Guide to Sydney on a budget

Guide to Sydney on a budget

Sydney is a spectacular city that simply has a “wow” factor wherever you go. Whether it’s the Opera House, the Harbour Bridge, Bondi beach, Oxford Street or Manly, there are so many incredible places to see.

How to get there

From Sydney Airport, the fastest and cheapest way to get into the city is by train. You can save yourself a lot of money by getting an Opal card when you first arrive at the airport – it’s free and the fares are a lot cheaper than buying individual paper tickets. The train into the city costs around $14 and it takes about 15 minutes.

Where to stay

Another way to save money is on accommodation. You can rent a private apartment on Airbnb in a nearby suburb for just over $100 a night. Otherwise, you can try couchsurfing. I have couchsurfed here and had a great time staying with some backpackers who lived in Darling Harbour. It’s free and there are heaps of hosts in Sydney. If you can’t afford to stay right in the CBD, try to stay near a train station or on a bus line that is within a 30 minute commute.

What to do


sydney map

Bondi beach

Start by visiting Bondi beach. From the city, catch the Eastern line train to Bondi Junction ($3.80). Then catch either the 333 or 380 bus to the beach ($2.70). Jump off and dig your toes into the sand while watching the very attractive instructors teaching surf lessons. This area has a great vibe and is riddled with backpackers and local celebrities.

Walk to either ends of the beach (North or South Bondi) to get some great views and photos.


Bondi Beach

Watsons Bay

From Bondi catch the 380 bus north to Watsons Bay ($3.70). The end of the line is a park in front of a beautifully scenic jetty. This is a good spot to stop for lunch; either grab some famous fish and chips at the waterfront pub, or join the many people having picnics in the park, both with a bold view of the skyline.


Watsons Bay

Camp Cove beach

From the park walk down Cliff Road to come to a dead end. This will uncover Camp Cove beach, a virtually untouched golden stretch of sand with an incredible view of the city skyline.


Camp Cove beach at Watsons Bay

If you continue to walk around the path you will unveil some even betters views of both Camp Cove on your left and the skyline right in front.


Camp Cove beach


View from Camp Cove beach

Circular Quay

From here walk back to Watsons Bay and jump on a ferry to Circular Quay ($6). Coming into the city you will have great views of both the Sydney Harbour Bridge and the Opera House so get a good spot at the front!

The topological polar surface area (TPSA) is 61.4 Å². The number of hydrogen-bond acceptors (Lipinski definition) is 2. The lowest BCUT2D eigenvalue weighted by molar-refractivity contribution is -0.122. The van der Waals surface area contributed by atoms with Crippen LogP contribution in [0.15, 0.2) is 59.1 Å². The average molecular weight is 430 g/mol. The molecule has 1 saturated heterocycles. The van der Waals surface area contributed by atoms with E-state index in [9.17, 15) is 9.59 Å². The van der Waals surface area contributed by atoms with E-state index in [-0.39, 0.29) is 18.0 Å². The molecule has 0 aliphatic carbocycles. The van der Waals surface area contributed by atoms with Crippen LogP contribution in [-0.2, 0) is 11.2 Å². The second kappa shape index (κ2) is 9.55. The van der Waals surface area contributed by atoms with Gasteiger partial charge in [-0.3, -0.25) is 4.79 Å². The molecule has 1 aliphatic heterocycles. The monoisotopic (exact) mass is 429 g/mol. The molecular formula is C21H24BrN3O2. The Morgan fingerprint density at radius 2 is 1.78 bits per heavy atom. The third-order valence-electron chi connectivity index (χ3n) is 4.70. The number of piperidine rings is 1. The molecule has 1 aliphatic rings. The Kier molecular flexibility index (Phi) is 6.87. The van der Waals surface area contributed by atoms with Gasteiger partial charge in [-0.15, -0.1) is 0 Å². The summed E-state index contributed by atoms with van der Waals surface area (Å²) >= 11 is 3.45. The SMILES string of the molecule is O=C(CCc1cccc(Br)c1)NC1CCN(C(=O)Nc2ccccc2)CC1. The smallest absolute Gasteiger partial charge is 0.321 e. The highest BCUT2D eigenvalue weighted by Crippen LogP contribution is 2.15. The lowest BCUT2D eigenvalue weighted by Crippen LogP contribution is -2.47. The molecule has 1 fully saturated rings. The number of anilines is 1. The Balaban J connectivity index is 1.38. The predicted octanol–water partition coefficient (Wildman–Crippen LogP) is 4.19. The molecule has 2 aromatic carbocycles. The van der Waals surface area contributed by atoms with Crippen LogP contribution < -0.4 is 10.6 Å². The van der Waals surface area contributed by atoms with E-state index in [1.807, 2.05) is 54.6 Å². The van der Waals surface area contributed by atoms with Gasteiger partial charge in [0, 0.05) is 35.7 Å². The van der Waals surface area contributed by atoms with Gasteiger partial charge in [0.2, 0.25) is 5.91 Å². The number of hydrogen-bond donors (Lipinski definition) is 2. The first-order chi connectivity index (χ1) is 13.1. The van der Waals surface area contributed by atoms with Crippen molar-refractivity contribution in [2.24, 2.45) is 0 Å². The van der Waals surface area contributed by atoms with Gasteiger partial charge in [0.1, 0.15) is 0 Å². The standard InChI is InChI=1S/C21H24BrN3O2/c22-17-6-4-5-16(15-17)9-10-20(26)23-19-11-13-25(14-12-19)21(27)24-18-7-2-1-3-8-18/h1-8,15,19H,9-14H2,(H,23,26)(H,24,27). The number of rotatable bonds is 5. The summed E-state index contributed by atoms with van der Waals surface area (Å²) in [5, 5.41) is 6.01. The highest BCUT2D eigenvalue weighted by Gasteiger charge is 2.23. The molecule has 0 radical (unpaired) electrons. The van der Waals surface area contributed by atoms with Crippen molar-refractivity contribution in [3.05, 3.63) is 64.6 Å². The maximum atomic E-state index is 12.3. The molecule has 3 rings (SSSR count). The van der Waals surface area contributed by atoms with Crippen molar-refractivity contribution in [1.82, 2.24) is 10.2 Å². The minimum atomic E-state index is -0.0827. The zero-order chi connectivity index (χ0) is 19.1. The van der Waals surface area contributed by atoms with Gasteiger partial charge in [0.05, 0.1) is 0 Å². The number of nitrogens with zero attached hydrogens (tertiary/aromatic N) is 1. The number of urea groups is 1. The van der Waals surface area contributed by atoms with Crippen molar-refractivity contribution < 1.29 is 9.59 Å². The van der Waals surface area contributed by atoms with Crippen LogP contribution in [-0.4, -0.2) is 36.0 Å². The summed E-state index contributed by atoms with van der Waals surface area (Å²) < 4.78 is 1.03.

The Rocks

Spend some time walking through the area of The Rocks, next to Circular Quay. This is foodie heaven, with fancy progressive eateries of all cuisines and loads of homemade food stalls down Argyle Street giving out free samples.


Markets at The Rocks

Sydney Harbour Bridge

From here you can find the pedestrian walk across the Sydney Harbour Bridge. Climbing it costs $150 so walking is the next best free thing! From about half way across this peaceful walk you get an amazing view of the Opera House and the CBD.


View from the Sydney Harbour Bridge

Darling Harbour

Walk back to Darling Harbour for sunset and treat yourself to a cold crisp drink after a hard days exploring (I certainly did). There are some great places to eat here which are surprisingly reasonably priced considering the beautiful waterfront location filled with foreigners.


Darling Harbour by night


At night, if you’re a young party goer or solo traveler I would highly recommend buying a ticket to the Official Sydney Pubcrawl. It’s only $20 and you go to four or five great bars and get a drink at each. It’s full of international people and you make friends as soon as you walk in (I had an awesome night).

If that’s not your cup of tea, I would recommend either staying on the Harbour surrounded by the waterfront and gorgeous lights, or hitting up a trendy bar in Surry Hills. I’ve been to both the Clock and Beresford Hotel  on a weekend and there was a great down to earth crowd and  fun atmosphere.


The hostels in Sydney aren’t cheap, averaging $45 in the city. In saying this I would recommend couch surfing. This is the best way to get local knowledge and make new friends. I spent a weekend couch surfing  on Darling Harbour and had a great time with my host and other surfers.


If you have another day to explore I would recommend branching out of the CBD and seeing some of outer Sydney.

You can take a 45minute ferry from Circular Quay to the very popular Manly beach. Buy some fish and chips and take it down to the beach to relax.

Manly beach

Manly beach

You can also take a train up to the Central Coast of NSW from Central Station. There are many stunning beach towns scattered all the way up that make a great day trip. Between Sydney and Newcastle I would recommend seeing Terrigal, The Entrance or Avoca Beach. A ticket there is $8.90 and is well worth it; even the train ride itself is picturesque.

2014-05-26 09.35.19

Train from Sydney to the Central Coast NSW


Avoca beach Central Coast


Avoca beach Central Coast


Happy exploring! If you want more information, check out Lonely Planet’s guide to Australia by clicking below.

Discover Australia travel guide by Lonely Planet Australia - Sydney & New South Wales (Chapter) by Lonely Planet

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